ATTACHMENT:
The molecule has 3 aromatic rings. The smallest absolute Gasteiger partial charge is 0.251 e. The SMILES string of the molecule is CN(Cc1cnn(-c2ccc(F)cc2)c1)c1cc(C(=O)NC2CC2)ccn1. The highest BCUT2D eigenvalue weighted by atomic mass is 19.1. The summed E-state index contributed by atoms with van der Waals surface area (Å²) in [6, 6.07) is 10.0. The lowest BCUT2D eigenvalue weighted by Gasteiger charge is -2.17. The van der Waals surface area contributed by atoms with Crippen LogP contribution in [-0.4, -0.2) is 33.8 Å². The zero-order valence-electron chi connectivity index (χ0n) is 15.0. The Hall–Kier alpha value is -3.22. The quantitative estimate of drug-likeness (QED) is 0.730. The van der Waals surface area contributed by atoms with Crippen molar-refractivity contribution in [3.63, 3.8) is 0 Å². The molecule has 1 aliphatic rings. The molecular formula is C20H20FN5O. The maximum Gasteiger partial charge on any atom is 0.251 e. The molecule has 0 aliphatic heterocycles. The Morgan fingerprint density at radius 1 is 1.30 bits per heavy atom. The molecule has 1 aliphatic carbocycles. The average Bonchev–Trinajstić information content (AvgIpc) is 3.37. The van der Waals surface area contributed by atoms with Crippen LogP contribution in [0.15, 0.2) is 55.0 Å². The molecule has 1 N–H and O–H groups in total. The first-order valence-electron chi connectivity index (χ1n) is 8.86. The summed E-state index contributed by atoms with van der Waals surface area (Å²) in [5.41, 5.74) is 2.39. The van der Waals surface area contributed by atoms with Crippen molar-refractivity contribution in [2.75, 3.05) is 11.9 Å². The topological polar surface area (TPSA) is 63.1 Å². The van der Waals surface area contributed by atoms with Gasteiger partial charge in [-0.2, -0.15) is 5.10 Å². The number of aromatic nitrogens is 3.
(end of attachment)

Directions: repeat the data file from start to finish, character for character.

The molecule has 3 aromatic rings. The smallest absolute Gasteiger partial charge is 0.251 e. The SMILES string of the molecule is CN(Cc1cnn(-c2ccc(F)cc2)c1)c1cc(C(=O)NC2CC2)ccn1. The highest BCUT2D eigenvalue weighted by atomic mass is 19.1. The summed E-state index contributed by atoms with van der Waals surface area (Å²) in [6, 6.07) is 10.0. The lowest BCUT2D eigenvalue weighted by Gasteiger charge is -2.17. The van der Waals surface area contributed by atoms with Crippen LogP contribution in [-0.4, -0.2) is 33.8 Å². The zero-order valence-electron chi connectivity index (χ0n) is 15.0. The Hall–Kier alpha value is -3.22. The quantitative estimate of drug-likeness (QED) is 0.730. The van der Waals surface area contributed by atoms with Crippen molar-refractivity contribution in [3.63, 3.8) is 0 Å². The molecule has 1 aliphatic rings. The molecular formula is C20H20FN5O. The maximum Gasteiger partial charge on any atom is 0.251 e. The molecule has 0 aliphatic heterocycles. The Morgan fingerprint density at radius 1 is 1.30 bits per heavy atom. The molecule has 1 aliphatic carbocycles. The average Bonchev–Trinajstić information content (AvgIpc) is 3.37. The van der Waals surface area contributed by atoms with Crippen LogP contribution in [0.15, 0.2) is 55.0 Å². The molecule has 1 N–H and O–H groups in total. The first-order valence-electron chi connectivity index (χ1n) is 8.86. The summed E-state index contributed by atoms with van der Waals surface area (Å²) in [5.41, 5.74) is 2.39. The van der Waals surface area contributed by atoms with Crippen molar-refractivity contribution in [2.75, 3.05) is 11.9 Å². The topological polar surface area (TPSA) is 63.1 Å². The van der Waals surface area contributed by atoms with Gasteiger partial charge in [-0.2, -0.15) is 5.10 Å². The number of aromatic nitrogens is 3.